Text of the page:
Monday, December 31, 2007

The Grass is Singing by Doris Lessing

iconiconI recently finished Doris Lessing's The Grass is Singing, and it was easily one of the darkest and most depressing — and yet most riveting — books I've read lately.

Before Lessing received the Nobel Prize for Literature earlier this year, I don't think I'd even heard of her — a shame, considering my English degree and my appreciation for feminist literature.

I put library holds on several of Doris Lessing's books, and The Grass is Singing was the first I got. It took me a few weeks to get to it, but once I started reading I couldn't stop: I finished the book in just a couple of nights, despite all the holiday activity.

The Grass is Singing is one of those books that sweeps you along, until you find that what was initially not all that compelling suddenly won't let you go until you've seen it through to the end.

Here are my two strongest impressions:

* The book isn't really a love story as the NPR article suggests, rather one of despair. You know from the first paragraph of the first page that the main character, Mary, is murdered. Most of the book is about Mary's slow collapse, a breakdown caused by poverty, solitude, and the downright neglect of her mind. (There's something of the feminist writer in there, too, since it's the shift to confinement from a life of total independence that causes Mary's unhappiness and eventual madness.) It isn't until near the end that the "love affair" comes into play, and even then it doesn't seem like love. In fact, what it seems like is both manipulation and co-dependence existing at the same time, which cannot end except in tragedy — most likely a metaphor for the racist divisions in Rhodesia at the time, actually.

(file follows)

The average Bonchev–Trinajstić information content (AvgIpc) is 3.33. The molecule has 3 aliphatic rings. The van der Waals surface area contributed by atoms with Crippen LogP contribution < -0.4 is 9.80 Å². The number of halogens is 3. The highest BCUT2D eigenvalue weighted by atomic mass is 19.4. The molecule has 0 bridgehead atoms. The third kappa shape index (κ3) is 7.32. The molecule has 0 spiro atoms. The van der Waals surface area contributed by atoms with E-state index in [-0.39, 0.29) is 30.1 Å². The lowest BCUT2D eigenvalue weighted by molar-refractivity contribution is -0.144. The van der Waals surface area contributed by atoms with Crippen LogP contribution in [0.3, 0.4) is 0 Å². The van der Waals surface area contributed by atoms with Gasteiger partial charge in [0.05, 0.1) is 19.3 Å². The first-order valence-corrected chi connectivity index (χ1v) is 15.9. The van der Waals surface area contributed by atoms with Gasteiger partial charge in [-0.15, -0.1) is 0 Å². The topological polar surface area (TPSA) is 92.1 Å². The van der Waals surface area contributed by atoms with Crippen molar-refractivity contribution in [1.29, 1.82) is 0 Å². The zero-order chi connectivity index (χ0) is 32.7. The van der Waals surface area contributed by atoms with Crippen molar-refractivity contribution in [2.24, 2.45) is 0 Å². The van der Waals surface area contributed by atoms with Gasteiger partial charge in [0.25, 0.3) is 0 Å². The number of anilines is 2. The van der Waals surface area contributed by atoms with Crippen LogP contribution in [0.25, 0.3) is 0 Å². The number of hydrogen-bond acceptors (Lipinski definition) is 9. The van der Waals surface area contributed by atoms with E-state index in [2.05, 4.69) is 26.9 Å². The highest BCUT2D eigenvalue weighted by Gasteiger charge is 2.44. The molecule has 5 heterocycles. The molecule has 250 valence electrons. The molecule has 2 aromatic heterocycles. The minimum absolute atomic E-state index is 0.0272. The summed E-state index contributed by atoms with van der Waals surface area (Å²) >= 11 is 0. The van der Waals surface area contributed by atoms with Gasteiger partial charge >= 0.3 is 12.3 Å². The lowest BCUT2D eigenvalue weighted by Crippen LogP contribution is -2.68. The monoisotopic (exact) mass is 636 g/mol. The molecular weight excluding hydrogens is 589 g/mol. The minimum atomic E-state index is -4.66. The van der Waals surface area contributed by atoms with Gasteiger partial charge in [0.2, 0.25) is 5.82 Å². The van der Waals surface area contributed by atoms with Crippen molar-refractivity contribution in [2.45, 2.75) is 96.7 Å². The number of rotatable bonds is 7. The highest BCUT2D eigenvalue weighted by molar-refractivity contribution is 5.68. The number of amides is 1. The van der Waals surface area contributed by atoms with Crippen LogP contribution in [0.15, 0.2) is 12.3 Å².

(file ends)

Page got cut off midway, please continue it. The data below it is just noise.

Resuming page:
* I've never disliked a main character so much, yet still been so compelled by her story. Being a writer, I know that compelling main characters are flawed. This goes beyond simple flaws, though. Mary is downright distasteful: She is cruel to her native servants, snappish with her husband, and ill-suited for dealing with poverty. Yet at the same time, you are made to understand why she is like this, and to empathize — to a certain extent — with her: She gives up comfort and independence for a poor housewife's life, and then is forced to watch her husband's repeated failures to generate a respectable income. And when you realize you still don't like her, no matter why she is like she is, you also realize that you want to find out how, exactly, she got from this life of despair to being murdered.

This is not a happy or uplifting book. It is dark and somewhat depressing, and if you tend to immerse yourself in a book when you read, you will most definitely be affected by its mood. After finishing The Grass is Singing, I knew I had to read something lighthearted — which I will blog about next.

No comments: